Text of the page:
VLIW and Researching Interlocks

Trying out a different work schedule, so my blog entries may be a little erratic while I work out some of the kinks.  So anyways, this blog post is for yesterday.

Today I learned about a couple new techniques.  The first one is something called "very long instruction word" (VLIW).  In VLIW, a single instruction is actually composed of multiple smaller instructions which have been packed together by the compiler.  The fetch and decode stages of the pipeline can effectively work with multiple instructions in parallel, but they only have to deal with a single instruction.  The decode stage unpacks the sub-instructions and sends them to the appropriate functional units.  The decode stage does not detect hazards and the pipeline can generally only be stalled on a cache miss, so it is the job of the compiler to insert NOP instructions (no-operation) to prevent hazards.  A processor which makes use of VLIW is said to have an explicitly parallel design.

The other technique is something called an "interlock".  I am still researching the specifics, but an interlock in general is some mechanism which prevents harm to either the operator or the machine (an example would be the mechanism which locks the oven door during a self-clean cycle).  In the case of processors, an interlock can detect a data hazard in the decode stage of the pipeline and stall the previous stages while sending NOPs out of the decode stage until the hazard has been resolved.  I am assuming that an interlock is also used to prevent one stage from passing its output to the next stage in the event that the next stage is stalled (for example, a particular instruction is taking multiple clock cycles to execute and the fetch and decode stages must be stalled).

Wednesday, September 21, 2011

Google Docs Organized

I spent a good chunk of the day organizing my Google Docs page; it was becoming impossible to find anything.  Whenever I came across a resource while researching something, I would tell the Google Viewer to save it to my documents page but that caused things to become quite cluttered.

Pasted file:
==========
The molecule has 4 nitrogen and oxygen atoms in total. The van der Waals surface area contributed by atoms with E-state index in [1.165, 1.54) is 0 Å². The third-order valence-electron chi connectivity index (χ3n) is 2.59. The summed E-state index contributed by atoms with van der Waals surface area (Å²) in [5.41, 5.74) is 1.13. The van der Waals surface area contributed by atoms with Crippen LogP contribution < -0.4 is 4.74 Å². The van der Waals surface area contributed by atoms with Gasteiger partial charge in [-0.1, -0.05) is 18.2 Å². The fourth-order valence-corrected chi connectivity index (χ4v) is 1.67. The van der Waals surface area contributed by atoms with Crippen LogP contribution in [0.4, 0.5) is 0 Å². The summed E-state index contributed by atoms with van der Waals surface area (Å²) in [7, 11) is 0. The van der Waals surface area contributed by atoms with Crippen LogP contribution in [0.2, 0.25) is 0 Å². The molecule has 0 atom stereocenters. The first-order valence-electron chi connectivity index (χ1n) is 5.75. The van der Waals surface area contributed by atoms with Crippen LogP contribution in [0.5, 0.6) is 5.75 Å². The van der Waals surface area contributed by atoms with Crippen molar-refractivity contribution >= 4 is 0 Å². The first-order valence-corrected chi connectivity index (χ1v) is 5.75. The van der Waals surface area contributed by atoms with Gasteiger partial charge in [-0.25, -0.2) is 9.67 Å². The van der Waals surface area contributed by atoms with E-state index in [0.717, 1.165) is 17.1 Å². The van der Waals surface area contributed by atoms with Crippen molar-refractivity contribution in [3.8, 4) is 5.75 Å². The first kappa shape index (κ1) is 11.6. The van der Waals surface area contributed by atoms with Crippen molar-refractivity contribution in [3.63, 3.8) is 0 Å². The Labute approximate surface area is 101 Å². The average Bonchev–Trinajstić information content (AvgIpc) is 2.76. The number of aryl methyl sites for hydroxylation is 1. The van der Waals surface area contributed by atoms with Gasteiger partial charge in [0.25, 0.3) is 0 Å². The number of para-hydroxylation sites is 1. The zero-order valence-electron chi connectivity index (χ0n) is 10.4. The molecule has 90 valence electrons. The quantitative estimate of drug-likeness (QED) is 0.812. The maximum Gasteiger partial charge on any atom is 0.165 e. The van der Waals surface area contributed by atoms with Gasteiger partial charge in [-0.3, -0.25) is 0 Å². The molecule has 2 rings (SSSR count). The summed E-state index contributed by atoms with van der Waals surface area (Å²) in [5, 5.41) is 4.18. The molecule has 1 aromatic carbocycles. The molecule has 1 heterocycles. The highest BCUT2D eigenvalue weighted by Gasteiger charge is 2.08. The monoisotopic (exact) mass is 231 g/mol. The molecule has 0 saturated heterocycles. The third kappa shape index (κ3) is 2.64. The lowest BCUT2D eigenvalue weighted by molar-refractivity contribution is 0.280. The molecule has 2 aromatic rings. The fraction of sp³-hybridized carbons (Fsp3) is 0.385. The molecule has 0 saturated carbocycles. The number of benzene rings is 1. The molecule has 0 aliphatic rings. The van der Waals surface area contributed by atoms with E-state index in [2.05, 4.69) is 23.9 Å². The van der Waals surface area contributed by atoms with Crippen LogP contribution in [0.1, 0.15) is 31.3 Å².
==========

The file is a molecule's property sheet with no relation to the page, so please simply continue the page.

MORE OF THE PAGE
The remainder of the day was spent reading Pipelining: An Overview at ars technica.  It's mostly been review, so I don't have much to report.  However, I did learn that a non-pipelined processor is also called a "Single-Cycle Processor".  The article series also did a good job of explaining what a stall and pipeline bubble is, including a few interesting graphs.

Tuesday, September 20, 2011

Instruction Throughput Decides All

I finally have an answer to my question!  PleasingFungus from the #tigIRC channel on Esper discussed the question with me for two hours straight today and this is the answer I ended up with:

If a scalar (not superscalar) processor has multiple nonredundant functional units (a single FPU and a single ALU for example) and it issues an instruction to the FPU at a certain clock tick, could it issue another instruction to the ALU at the next clock tick so that both the FPU and the ALU are executing at the same time (lets say that FPU instructions take longer to execute than ALU instructions)?  Or would that make the processor superscalar?
A processor is only superscalar if its maximum instruction throughput is greater than 1.  Because only a single instruction is being issued each clock cycle, the maximum instruction throughput is 1, so the processor is not superscalar.  A processor can have multiple pipelines, but if the maximum instruction throughput is equal to or less than 1 the processor is not considered to be superscalar.